Rush Offense vs. BYU Rush Defense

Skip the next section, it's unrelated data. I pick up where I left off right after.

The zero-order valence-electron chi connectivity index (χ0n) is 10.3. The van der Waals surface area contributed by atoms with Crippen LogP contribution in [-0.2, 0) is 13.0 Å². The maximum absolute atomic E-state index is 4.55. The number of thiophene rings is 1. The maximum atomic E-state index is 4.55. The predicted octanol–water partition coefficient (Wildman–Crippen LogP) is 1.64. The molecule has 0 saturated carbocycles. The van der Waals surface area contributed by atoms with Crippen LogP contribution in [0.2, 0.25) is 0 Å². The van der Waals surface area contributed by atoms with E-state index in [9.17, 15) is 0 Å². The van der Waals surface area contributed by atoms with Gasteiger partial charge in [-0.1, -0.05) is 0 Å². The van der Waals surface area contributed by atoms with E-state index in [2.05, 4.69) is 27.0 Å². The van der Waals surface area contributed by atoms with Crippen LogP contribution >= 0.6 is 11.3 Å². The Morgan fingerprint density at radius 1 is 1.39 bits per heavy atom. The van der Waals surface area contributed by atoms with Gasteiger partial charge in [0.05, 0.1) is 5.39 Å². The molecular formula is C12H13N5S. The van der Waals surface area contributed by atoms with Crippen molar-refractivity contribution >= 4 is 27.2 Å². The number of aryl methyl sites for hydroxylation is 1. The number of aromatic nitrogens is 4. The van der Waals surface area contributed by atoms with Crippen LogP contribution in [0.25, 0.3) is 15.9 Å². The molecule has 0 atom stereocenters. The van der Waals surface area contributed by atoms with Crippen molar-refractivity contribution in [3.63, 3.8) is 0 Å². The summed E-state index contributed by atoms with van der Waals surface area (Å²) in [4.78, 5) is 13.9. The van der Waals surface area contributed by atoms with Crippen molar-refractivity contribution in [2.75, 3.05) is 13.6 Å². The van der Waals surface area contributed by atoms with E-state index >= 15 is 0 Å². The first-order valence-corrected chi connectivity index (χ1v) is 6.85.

Michigan is #55 nationally in average yards per carry at 4.78 and #61 in yards per game with 185. Those numbers come after a poor start against a pretty good Utah defense and then two fairly easy games against overmatched opponents. Starter De’Veon Smith had just 13 carries for 33 yards last week, but he leads the team in rushing yards while averaging just 3.9 yards/carry. Head coach Jim Harbaugh likes him because of his toughness, but he is not the most productive runner. Harbaugh said last week that he won’t discuss position controversies outside of QB, but backup Ty Isaac is making a push for more playing time after an 8-carry, 114-yard performance against UNLV. He leads the team with 8.9 yards/carry and broke a 76-yarder for a touchdown last week. On the offensive line, right guard Kyle Kalis and center Graham Glasgow were noted following last week’s performance for their quality play, and the line does seem to be performing at a higher level than at most points over the past couple seasons. BYU is #74 in the country for giving up 162 yards/game on the ground, and their average per carry allowed is 4.58, good for just #92 nationally. However, their three games have come against some pretty good competition in Boise State, Nebraska, and UCLA. The Cougars run a 3-4 defense where the linemen are going to eat up blockers while the linebackers and safeties hopefully run free. Strong safety Michael Wadsworth (6’2″, 221 lbs.) leads the team with 22 tackles, followed by middle linebacker Harvey Langi (6’3″, 240 lbs.), weak inside linebacker Manoa Pikula (6’1″, 235 lbs.), and SAM linebacker Fred Warner (6’4″, 225 lbs.). Nose tackle Travis Tuiloma (6’2″, 300 lbs.) is a formidable player who might be returning from the injury he suffered in week one, although his career highs of 27 tackles and 6 tackles for loss in 2014 are nothing too frightening. Michigan had a good rushing day against Oregon State, who ran a 3-4 as well, although not with the same size or talent. Part of the reason is that it freed up left guard Ben Braden to pull and release to the second level, where his leverage issues aren’t as apparent as when he has to deal with down linemen.
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